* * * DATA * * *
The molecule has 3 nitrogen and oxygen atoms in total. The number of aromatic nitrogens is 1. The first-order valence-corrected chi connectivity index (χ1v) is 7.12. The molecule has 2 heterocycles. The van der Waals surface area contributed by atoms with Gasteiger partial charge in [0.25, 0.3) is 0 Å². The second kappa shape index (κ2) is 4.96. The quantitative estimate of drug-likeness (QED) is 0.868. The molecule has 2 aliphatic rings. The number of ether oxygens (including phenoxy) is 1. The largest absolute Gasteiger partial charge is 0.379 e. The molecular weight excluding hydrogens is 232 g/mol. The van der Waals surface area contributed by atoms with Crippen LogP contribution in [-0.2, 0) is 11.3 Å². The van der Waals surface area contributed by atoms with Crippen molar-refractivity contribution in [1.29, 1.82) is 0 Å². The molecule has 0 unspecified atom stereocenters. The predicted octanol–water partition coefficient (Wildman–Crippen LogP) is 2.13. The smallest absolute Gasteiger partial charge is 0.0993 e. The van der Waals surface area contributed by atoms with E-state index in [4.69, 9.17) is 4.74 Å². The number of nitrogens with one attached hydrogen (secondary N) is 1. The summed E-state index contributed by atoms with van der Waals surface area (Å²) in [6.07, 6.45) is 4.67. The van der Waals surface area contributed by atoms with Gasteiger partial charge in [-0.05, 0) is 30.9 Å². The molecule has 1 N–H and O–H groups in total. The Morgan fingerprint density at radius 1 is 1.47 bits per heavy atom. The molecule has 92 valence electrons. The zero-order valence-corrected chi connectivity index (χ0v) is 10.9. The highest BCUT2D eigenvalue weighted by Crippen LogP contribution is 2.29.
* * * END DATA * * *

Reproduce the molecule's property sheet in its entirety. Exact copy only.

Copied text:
The molecule has 3 nitrogen and oxygen atoms in total. The number of aromatic nitrogens is 1. The first-order valence-corrected chi connectivity index (χ1v) is 7.12. The molecule has 2 heterocycles. The van der Waals surface area contributed by atoms with Gasteiger partial charge in [0.25, 0.3) is 0 Å². The second kappa shape index (κ2) is 4.96. The quantitative estimate of drug-likeness (QED) is 0.868. The molecule has 2 aliphatic rings. The number of ether oxygens (including phenoxy) is 1. The largest absolute Gasteiger partial charge is 0.379 e. The molecular weight excluding hydrogens is 232 g/mol. The van der Waals surface area contributed by atoms with Crippen LogP contribution in [-0.2, 0) is 11.3 Å². The van der Waals surface area contributed by atoms with Crippen molar-refractivity contribution in [1.29, 1.82) is 0 Å². The molecule has 0 unspecified atom stereocenters. The predicted octanol–water partition coefficient (Wildman–Crippen LogP) is 2.13. The smallest absolute Gasteiger partial charge is 0.0993 e. The van der Waals surface area contributed by atoms with E-state index in [4.69, 9.17) is 4.74 Å². The number of nitrogens with one attached hydrogen (secondary N) is 1. The summed E-state index contributed by atoms with van der Waals surface area (Å²) in [6.07, 6.45) is 4.67. The van der Waals surface area contributed by atoms with Gasteiger partial charge in [-0.05, 0) is 30.9 Å². The molecule has 1 N–H and O–H groups in total. The Morgan fingerprint density at radius 1 is 1.47 bits per heavy atom. The molecule has 92 valence electrons. The zero-order valence-corrected chi connectivity index (χ0v) is 10.9. The highest BCUT2D eigenvalue weighted by Crippen LogP contribution is 2.29.